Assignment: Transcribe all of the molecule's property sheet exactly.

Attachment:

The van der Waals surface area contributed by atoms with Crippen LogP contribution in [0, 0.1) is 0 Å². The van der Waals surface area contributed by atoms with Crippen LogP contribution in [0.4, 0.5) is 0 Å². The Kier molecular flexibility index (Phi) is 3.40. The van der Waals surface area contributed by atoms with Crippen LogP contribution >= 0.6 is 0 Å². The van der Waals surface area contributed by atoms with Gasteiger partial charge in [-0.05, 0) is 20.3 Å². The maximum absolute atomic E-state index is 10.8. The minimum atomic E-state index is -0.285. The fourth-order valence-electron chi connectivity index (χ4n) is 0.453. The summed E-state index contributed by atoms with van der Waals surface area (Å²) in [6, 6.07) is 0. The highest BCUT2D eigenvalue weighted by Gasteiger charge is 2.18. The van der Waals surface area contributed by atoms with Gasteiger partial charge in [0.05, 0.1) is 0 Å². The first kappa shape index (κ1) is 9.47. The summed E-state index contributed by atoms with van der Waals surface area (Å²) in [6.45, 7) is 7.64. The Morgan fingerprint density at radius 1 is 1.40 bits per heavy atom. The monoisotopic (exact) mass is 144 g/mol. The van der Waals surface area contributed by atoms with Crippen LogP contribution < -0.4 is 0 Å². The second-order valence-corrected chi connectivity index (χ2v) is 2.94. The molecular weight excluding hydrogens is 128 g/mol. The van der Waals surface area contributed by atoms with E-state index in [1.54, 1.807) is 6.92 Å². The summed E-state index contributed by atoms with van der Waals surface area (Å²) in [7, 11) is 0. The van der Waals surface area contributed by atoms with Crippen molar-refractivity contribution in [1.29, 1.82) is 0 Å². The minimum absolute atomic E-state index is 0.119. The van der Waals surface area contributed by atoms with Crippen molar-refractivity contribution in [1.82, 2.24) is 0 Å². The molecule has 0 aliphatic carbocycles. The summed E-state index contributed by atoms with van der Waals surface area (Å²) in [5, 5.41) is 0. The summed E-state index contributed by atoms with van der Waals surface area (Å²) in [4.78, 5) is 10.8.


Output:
The van der Waals surface area contributed by atoms with Crippen LogP contribution in [0, 0.1) is 0 Å². The van der Waals surface area contributed by atoms with Crippen LogP contribution in [0.4, 0.5) is 0 Å². The Kier molecular flexibility index (Phi) is 3.40. The van der Waals surface area contributed by atoms with Crippen LogP contribution >= 0.6 is 0 Å². The van der Waals surface area contributed by atoms with Gasteiger partial charge in [-0.05, 0) is 20.3 Å². The maximum absolute atomic E-state index is 10.8. The minimum atomic E-state index is -0.285. The fourth-order valence-electron chi connectivity index (χ4n) is 0.453. The summed E-state index contributed by atoms with van der Waals surface area (Å²) in [6, 6.07) is 0. The highest BCUT2D eigenvalue weighted by Gasteiger charge is 2.18. The van der Waals surface area contributed by atoms with Gasteiger partial charge in [0.05, 0.1) is 0 Å². The first kappa shape index (κ1) is 9.47. The summed E-state index contributed by atoms with van der Waals surface area (Å²) in [6.45, 7) is 7.64. The Morgan fingerprint density at radius 1 is 1.40 bits per heavy atom. The monoisotopic (exact) mass is 144 g/mol. The van der Waals surface area contributed by atoms with Crippen LogP contribution < -0.4 is 0 Å². The second-order valence-corrected chi connectivity index (χ2v) is 2.94. The molecular weight excluding hydrogens is 128 g/mol. The van der Waals surface area contributed by atoms with E-state index in [1.54, 1.807) is 6.92 Å². The summed E-state index contributed by atoms with van der Waals surface area (Å²) in [7, 11) is 0. The van der Waals surface area contributed by atoms with Crippen molar-refractivity contribution in [1.29, 1.82) is 0 Å². The minimum absolute atomic E-state index is 0.119. The van der Waals surface area contributed by atoms with Crippen molar-refractivity contribution in [1.82, 2.24) is 0 Å². The molecule has 0 aliphatic carbocycles. The summed E-state index contributed by atoms with van der Waals surface area (Å²) in [5, 5.41) is 0. The summed E-state index contributed by atoms with van der Waals surface area (Å²) in [4.78, 5) is 10.8.